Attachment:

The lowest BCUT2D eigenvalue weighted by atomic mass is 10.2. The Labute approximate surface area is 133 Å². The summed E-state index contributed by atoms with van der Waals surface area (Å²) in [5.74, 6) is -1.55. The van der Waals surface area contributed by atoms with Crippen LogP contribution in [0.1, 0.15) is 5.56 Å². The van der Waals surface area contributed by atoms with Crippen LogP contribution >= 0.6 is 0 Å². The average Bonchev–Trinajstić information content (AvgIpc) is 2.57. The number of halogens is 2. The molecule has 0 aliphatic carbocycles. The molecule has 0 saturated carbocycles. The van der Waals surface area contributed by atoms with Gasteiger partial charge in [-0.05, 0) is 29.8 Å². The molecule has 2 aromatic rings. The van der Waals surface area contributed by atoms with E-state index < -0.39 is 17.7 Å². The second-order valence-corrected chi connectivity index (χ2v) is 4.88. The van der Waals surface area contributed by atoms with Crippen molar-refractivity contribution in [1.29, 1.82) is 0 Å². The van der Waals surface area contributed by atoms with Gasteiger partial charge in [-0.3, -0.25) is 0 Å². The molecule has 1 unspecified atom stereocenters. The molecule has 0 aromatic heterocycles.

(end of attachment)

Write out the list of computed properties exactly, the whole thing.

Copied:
The lowest BCUT2D eigenvalue weighted by atomic mass is 10.2. The Labute approximate surface area is 133 Å². The summed E-state index contributed by atoms with van der Waals surface area (Å²) in [5.74, 6) is -1.55. The van der Waals surface area contributed by atoms with Crippen LogP contribution in [0.1, 0.15) is 5.56 Å². The van der Waals surface area contributed by atoms with Crippen LogP contribution >= 0.6 is 0 Å². The average Bonchev–Trinajstić information content (AvgIpc) is 2.57. The number of halogens is 2. The molecule has 0 aliphatic carbocycles. The molecule has 0 saturated carbocycles. The van der Waals surface area contributed by atoms with Gasteiger partial charge in [-0.05, 0) is 29.8 Å². The molecule has 2 aromatic rings. The van der Waals surface area contributed by atoms with E-state index < -0.39 is 17.7 Å². The second-order valence-corrected chi connectivity index (χ2v) is 4.88. The van der Waals surface area contributed by atoms with Crippen molar-refractivity contribution in [1.29, 1.82) is 0 Å². The van der Waals surface area contributed by atoms with Gasteiger partial charge in [-0.3, -0.25) is 0 Å². The molecule has 1 unspecified atom stereocenters. The molecule has 0 aromatic heterocycles.